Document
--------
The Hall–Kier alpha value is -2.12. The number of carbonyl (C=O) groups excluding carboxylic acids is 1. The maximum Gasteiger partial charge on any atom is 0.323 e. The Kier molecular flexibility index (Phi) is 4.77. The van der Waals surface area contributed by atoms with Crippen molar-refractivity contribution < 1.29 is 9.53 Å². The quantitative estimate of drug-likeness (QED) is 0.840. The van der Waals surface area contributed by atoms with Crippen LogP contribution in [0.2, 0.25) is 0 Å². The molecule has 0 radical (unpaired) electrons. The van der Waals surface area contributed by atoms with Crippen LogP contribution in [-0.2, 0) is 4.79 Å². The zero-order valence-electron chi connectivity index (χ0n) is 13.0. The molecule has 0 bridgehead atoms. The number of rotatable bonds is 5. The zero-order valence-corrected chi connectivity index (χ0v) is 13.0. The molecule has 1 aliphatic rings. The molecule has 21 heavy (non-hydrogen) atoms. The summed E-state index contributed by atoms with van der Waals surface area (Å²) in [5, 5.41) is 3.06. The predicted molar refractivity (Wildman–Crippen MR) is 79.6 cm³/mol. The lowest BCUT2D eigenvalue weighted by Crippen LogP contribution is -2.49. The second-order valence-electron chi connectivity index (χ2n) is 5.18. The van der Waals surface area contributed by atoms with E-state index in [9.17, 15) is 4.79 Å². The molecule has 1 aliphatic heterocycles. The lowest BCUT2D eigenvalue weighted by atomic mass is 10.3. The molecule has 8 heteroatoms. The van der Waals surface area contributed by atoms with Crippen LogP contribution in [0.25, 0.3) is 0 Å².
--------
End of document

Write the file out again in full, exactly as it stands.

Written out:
The Hall–Kier alpha value is -2.12. The number of carbonyl (C=O) groups excluding carboxylic acids is 1. The maximum Gasteiger partial charge on any atom is 0.323 e. The Kier molecular flexibility index (Phi) is 4.77. The van der Waals surface area contributed by atoms with Crippen molar-refractivity contribution < 1.29 is 9.53 Å². The quantitative estimate of drug-likeness (QED) is 0.840. The van der Waals surface area contributed by atoms with Crippen LogP contribution in [0.2, 0.25) is 0 Å². The molecule has 0 radical (unpaired) electrons. The van der Waals surface area contributed by atoms with Crippen LogP contribution in [-0.2, 0) is 4.79 Å². The zero-order valence-electron chi connectivity index (χ0n) is 13.0. The molecule has 0 bridgehead atoms. The number of rotatable bonds is 5. The zero-order valence-corrected chi connectivity index (χ0v) is 13.0. The molecule has 1 aliphatic rings. The molecule has 21 heavy (non-hydrogen) atoms. The summed E-state index contributed by atoms with van der Waals surface area (Å²) in [5, 5.41) is 3.06. The predicted molar refractivity (Wildman–Crippen MR) is 79.6 cm³/mol. The lowest BCUT2D eigenvalue weighted by Crippen LogP contribution is -2.49. The second-order valence-electron chi connectivity index (χ2n) is 5.18. The van der Waals surface area contributed by atoms with E-state index in [9.17, 15) is 4.79 Å². The molecule has 1 aliphatic heterocycles. The lowest BCUT2D eigenvalue weighted by atomic mass is 10.3. The molecule has 8 heteroatoms. The van der Waals surface area contributed by atoms with Crippen LogP contribution in [0.25, 0.3) is 0 Å².